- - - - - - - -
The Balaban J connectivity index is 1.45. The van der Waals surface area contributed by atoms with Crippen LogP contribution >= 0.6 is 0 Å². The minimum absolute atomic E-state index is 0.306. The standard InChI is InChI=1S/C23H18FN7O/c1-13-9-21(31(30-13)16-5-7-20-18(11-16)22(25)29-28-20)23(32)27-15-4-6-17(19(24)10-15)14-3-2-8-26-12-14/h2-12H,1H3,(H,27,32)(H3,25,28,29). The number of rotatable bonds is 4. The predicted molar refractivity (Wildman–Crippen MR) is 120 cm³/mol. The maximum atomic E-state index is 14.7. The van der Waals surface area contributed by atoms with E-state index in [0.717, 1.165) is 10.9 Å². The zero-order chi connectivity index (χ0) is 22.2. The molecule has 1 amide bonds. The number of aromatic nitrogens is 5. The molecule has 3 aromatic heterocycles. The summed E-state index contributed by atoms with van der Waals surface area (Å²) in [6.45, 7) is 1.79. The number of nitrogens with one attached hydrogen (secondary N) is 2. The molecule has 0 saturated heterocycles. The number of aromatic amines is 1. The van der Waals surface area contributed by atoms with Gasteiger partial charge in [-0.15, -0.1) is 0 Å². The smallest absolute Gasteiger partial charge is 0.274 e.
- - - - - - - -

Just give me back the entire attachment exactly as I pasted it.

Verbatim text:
The Balaban J connectivity index is 1.45. The van der Waals surface area contributed by atoms with Crippen LogP contribution >= 0.6 is 0 Å². The minimum absolute atomic E-state index is 0.306. The standard InChI is InChI=1S/C23H18FN7O/c1-13-9-21(31(30-13)16-5-7-20-18(11-16)22(25)29-28-20)23(32)27-15-4-6-17(19(24)10-15)14-3-2-8-26-12-14/h2-12H,1H3,(H,27,32)(H3,25,28,29). The number of rotatable bonds is 4. The predicted molar refractivity (Wildman–Crippen MR) is 120 cm³/mol. The maximum atomic E-state index is 14.7. The van der Waals surface area contributed by atoms with E-state index in [0.717, 1.165) is 10.9 Å². The zero-order chi connectivity index (χ0) is 22.2. The molecule has 1 amide bonds. The number of aromatic nitrogens is 5. The molecule has 3 aromatic heterocycles. The summed E-state index contributed by atoms with van der Waals surface area (Å²) in [6.45, 7) is 1.79. The number of nitrogens with one attached hydrogen (secondary N) is 2. The molecule has 0 saturated heterocycles. The number of aromatic amines is 1. The van der Waals surface area contributed by atoms with Gasteiger partial charge in [-0.15, -0.1) is 0 Å². The smallest absolute Gasteiger partial charge is 0.274 e.